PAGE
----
Edward Edwards (priest)

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Edward Edwards (c. 1726 – 2 September 1783) was a Welsh scholar and clergyman. He was a Fellow of Jesus College, Oxford for over thirty-five years, and was Vice-Principal for more than twenty years. His particular scholastic interest was in the works of the Greek philosopher Xenophon.

Life[edit]

Edwards was the son of Lewis Edwards and was born in Talgarth, Towyn, Merionethshire in North Wales. He was educated at Jesus College, Oxford, where he matriculated in May 1743 – he was said to be 17 years old at that time.[1] He obtained his Bachelor of Arts degree in January 1747 and was elected to a fellowship of the college in the same year. He retained his fellowship until 1783, and also served as Vice-Principal of the college from 1762 until 1783 (beginning when Thomas Pardo was Principal, continuing in post throughout the principalship of Humphrey Owen and into the time of Joseph Hoare).[1][2] He was also awarded the higher degrees of Bachelor of Divinity (1756) and Doctor of Divinity (1760).[1]

He was ordained deacon on 23 July 1749 at Cuddesdon by the Bishop of Oxford, Thomas Secker. He was ordained priest by Secker on 10 June 1750 at Christ Church Cathedral, Oxford.[3] He was rector of the parish of Besselsleigh, Oxfordshire from at least 1770.[1] In 1783, Edwards resigned his fellowship, having been appointed by the college as rector of Aston Clinton, Buckinghamshire on 31 July 1782.[3] His time at Aston Clinton was limited, since one source gives his date of death as 2 September 1783, and a letter written by Samuel Johnson confirms that Edwards was dead by 1784.[1]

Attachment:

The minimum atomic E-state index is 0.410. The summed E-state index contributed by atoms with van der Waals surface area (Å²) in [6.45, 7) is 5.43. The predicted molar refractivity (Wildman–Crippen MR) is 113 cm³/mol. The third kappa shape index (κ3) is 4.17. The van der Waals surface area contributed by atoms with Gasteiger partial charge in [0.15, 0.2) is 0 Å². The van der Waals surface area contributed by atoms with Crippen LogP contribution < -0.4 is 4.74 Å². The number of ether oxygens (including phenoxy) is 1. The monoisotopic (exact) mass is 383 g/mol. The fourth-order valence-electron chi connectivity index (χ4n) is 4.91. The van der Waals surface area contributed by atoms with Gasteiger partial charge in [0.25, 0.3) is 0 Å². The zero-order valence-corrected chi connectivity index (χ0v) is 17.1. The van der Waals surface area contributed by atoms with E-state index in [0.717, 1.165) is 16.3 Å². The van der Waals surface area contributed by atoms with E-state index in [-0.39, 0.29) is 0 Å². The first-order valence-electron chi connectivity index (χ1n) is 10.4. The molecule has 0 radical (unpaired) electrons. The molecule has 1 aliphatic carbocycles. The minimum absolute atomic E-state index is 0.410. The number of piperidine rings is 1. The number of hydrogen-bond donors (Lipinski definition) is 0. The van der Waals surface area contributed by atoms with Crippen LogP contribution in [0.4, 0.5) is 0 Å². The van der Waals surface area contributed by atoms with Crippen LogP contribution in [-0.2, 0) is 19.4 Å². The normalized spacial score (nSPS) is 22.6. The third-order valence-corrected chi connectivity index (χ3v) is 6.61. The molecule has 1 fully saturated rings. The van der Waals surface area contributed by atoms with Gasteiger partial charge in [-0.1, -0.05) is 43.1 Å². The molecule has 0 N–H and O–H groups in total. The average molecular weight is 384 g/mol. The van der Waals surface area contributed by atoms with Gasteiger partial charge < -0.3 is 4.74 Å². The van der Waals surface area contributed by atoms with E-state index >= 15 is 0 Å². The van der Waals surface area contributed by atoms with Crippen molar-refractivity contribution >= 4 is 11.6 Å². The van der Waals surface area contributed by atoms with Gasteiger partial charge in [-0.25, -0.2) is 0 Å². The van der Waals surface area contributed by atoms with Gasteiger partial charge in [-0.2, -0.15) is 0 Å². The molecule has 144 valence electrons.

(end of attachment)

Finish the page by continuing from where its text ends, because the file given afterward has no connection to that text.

Edwards and Samuel Johnson were friends and exchanged letters – Johnson described Edwards as "my convivial friend" and stayed with Edwards at Jesus College on a visit to Oxford in 1782. Edwards had an interest in matters connected with Wales, but his primary concern was Greek literature. He prepared an edition of Xenophon's Memorabilia, and published an essay on Socratic ethics in 1773 in the light of Xenophon's writings. His edition was printed with the Greek text and a Latin version before his death; the publication was completed by his friend Henry Owen in 1785.[1]

References[edit]

  1. ^ a b c d e f Jenkins, Robert Thomas. "Edwards, Edward (1726?–1783?), cleric and scholar". Welsh Biography Online. National Library of Wales. Retrieved 2008-05-27. 
  2. ^ Baker, J. N. L. (1954). "Jesus College". The Victoria History of the County of Oxford Volume III – The University of Oxford. University of London Institute of Historical Research. Retrieved 2007-05-27. 
  3. ^ a b "Edward Edwards (CCEd Person ID 26775)". The Clergy of the Church of England Database 1540–1835. Retrieved 2008-05-27. [dead link]